Luke describes Mary and Joseph here as parents devoted to the Jewish faith and traditions: “Every year Jesus’ parents went to Jerusalem for the Festival” (Luke 2:41). In today’s parlance, these are folks who faithfully bring their children to worship each Sunday, and don’t let soccer tournaments take priority. These are parents who constantly tell their children stories of God’s interventions in history and celebrate in active ritual his saving power and love. A Passover family pilgrimage in March would trump the ancient equivalent of a spring break trip to Florida to indulge in the dominating counterstory of consumerism and superfluous entertainment. 

As we attempt to raise up our children in the ancient faith Jesus, how can we find creative ways to tell and retell the Story of God’s love for the world most fully displayed in the life, death, resurrection, ascension and future coming of Jesus Christ? How can we so immerse ourselves in the Sacred Story so as to resist the pressure of conforming our lives to the alternative meaning-shaping and identity-forming narratives propagated by the culture around us?  

Two main teaching goals I have for the youth at Jason’s House and our future Confirmation process are: 1) to help them grasp and articulate in their own words the Big Story undergirding all the smaller Bible stories we learned in Sunday school; and 2) help them recognize and resist all the other competing worldview-shaping stories of the culture. Wisdom comes by inhabiting and ritualizing the Story of God.

Second, we observe that faith and wisdom is formed within A COMMUNITY CARAVAN. Let me explain. As modern parents reading this story, accustomed to traveling with nuclear family in a single car, we shriek in horror at the thought of leaving our child behind on a cross-country road trip. We think of poor little Kevin in the movie Home Alone all by himself in Chicago, and his mother’s shock and terror when she realizes it on a plane en route to Paris. We read this story and immediately want to report Joseph and Mary to child protective services!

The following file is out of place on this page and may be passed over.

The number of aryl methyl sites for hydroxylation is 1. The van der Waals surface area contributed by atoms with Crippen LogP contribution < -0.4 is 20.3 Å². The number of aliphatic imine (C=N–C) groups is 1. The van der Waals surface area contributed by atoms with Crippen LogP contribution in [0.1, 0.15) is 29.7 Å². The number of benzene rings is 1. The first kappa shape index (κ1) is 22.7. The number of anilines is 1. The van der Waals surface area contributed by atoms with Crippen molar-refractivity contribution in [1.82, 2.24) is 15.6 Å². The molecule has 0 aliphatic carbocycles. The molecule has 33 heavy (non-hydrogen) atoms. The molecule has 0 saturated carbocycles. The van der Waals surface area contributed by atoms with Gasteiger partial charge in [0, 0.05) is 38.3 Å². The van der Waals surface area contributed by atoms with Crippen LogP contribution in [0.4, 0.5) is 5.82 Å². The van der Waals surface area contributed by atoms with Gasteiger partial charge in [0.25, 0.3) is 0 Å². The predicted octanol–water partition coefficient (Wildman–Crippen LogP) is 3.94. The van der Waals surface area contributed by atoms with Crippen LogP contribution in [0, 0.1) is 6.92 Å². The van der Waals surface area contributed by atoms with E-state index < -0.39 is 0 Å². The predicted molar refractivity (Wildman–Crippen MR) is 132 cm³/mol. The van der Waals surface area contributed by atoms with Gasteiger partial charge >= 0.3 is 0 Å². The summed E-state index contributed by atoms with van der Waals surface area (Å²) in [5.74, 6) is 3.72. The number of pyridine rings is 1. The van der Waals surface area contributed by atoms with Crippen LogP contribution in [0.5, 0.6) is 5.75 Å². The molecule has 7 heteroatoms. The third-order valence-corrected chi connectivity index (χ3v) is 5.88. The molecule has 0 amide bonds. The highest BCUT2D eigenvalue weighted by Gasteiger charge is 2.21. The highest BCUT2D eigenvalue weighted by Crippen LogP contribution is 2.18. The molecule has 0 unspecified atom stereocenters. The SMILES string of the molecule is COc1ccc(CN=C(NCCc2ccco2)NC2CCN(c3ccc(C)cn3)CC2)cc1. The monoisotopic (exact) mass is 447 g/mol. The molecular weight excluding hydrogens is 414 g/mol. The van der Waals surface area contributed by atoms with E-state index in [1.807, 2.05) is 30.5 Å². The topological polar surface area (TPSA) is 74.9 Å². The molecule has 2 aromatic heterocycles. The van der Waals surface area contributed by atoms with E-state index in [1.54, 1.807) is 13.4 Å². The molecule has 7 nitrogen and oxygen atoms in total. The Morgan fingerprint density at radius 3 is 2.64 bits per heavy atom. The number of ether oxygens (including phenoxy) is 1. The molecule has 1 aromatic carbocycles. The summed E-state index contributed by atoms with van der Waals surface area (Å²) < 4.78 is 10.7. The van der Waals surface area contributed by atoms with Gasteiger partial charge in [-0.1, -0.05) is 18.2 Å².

But the Jews of that time live in extended families, and whole caravans of relatives and friends traveled together. The danger from robbers was lessened and fellowship was heightened. Mary and Joseph would be in the caravan from Nazareth or Galilee, and they may have even joined up with other neighboring villages to form a great company moving across the hills and deserts to and from Jerusalem.

So, now picture a large caravan of a hundred or more with the women and children at the front and the men and boys to the rear. We can imagine Joseph saying on the return trip, “Jesus must be with His mother,” while His mother assumed he was back with the men. It was probably not until they made camp at night that they realized he was missing. 

This image of a communal caravan on a spiritual journey together is a powerful ideal the church needs to recover in our attempts to form young people in the wisdom of Jesus. In ancient Jewish and Christian communal cultures, the children belonged to everybody. When a child is baptized, all the church members take the vows. In a sense, they are all the godparents. Every child who is baptized within the congregation belongs not just to his or her blood parents, but to the family of God. In Nazareth, families lived out this belief in their everyday lives. 

Many parents wanting their children to be reared in the faith look for a church with a good youth program where they can drop them off at the door Wednesday nights and let the professionally trained youth pastor take care of the rest. I have spent years on staff as a full time paid youth expert, leading and teaching a room full of 50 or more teenagers. We had the cool youth worship band, the smoke machines, the silly games and fun retreats, evangelistic lock-ins and fun outreach efforts—all aimed at convincing busy and distracted youth that Christianity can be just as relevant and cool as the other school extracurricular activities their parents dropped them off at the other nights of the week. 

Unfortunately, the studies are in, and this seeker-driven, entertainment model of youth ministry so popular the past 40 years has maybe successfully drawn crowds, but the studies reveal that such methods have largely failed to help young people “grow in wisdom and maturity” as disciples of Jesus.